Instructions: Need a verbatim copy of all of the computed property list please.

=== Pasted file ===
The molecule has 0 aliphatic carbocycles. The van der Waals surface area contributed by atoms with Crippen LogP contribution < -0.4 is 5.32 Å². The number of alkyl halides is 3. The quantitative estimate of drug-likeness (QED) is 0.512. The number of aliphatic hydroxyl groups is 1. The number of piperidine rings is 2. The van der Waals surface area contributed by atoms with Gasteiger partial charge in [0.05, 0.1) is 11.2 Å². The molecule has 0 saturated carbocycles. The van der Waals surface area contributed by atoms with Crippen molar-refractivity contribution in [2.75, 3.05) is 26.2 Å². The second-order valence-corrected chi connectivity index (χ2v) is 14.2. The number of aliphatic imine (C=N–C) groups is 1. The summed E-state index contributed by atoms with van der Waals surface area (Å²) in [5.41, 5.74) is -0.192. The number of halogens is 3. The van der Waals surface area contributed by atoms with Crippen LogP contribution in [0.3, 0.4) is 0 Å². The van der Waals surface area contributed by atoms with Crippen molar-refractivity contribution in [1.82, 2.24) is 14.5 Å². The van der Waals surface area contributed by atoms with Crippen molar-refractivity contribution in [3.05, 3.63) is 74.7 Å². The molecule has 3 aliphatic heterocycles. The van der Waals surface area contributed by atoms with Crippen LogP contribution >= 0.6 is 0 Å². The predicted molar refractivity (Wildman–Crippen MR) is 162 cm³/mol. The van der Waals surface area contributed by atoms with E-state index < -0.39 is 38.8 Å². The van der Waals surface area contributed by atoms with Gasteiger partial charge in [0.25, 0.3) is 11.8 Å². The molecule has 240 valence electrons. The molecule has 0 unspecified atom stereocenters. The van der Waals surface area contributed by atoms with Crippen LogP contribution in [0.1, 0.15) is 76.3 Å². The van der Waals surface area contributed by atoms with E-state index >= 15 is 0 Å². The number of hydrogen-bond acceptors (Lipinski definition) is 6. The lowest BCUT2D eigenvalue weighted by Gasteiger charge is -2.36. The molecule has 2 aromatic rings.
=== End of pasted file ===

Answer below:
The molecule has 0 aliphatic carbocycles. The van der Waals surface area contributed by atoms with Crippen LogP contribution < -0.4 is 5.32 Å². The number of alkyl halides is 3. The quantitative estimate of drug-likeness (QED) is 0.512. The number of aliphatic hydroxyl groups is 1. The number of piperidine rings is 2. The van der Waals surface area contributed by atoms with Gasteiger partial charge in [0.05, 0.1) is 11.2 Å². The molecule has 0 saturated carbocycles. The van der Waals surface area contributed by atoms with Crippen molar-refractivity contribution in [2.75, 3.05) is 26.2 Å². The second-order valence-corrected chi connectivity index (χ2v) is 14.2. The number of aliphatic imine (C=N–C) groups is 1. The summed E-state index contributed by atoms with van der Waals surface area (Å²) in [5.41, 5.74) is -0.192. The number of halogens is 3. The van der Waals surface area contributed by atoms with Crippen LogP contribution in [0.3, 0.4) is 0 Å². The van der Waals surface area contributed by atoms with Crippen molar-refractivity contribution in [1.82, 2.24) is 14.5 Å². The van der Waals surface area contributed by atoms with Crippen molar-refractivity contribution in [3.05, 3.63) is 74.7 Å². The molecule has 3 aliphatic heterocycles. The van der Waals surface area contributed by atoms with Crippen LogP contribution >= 0.6 is 0 Å². The predicted molar refractivity (Wildman–Crippen MR) is 162 cm³/mol. The van der Waals surface area contributed by atoms with E-state index < -0.39 is 38.8 Å². The van der Waals surface area contributed by atoms with Gasteiger partial charge in [0.25, 0.3) is 11.8 Å². The molecule has 240 valence electrons. The molecule has 0 unspecified atom stereocenters. The van der Waals surface area contributed by atoms with Crippen LogP contribution in [0.1, 0.15) is 76.3 Å². The van der Waals surface area contributed by atoms with E-state index >= 15 is 0 Å². The number of hydrogen-bond acceptors (Lipinski definition) is 6. The lowest BCUT2D eigenvalue weighted by Gasteiger charge is -2.36. The molecule has 2 aromatic rings.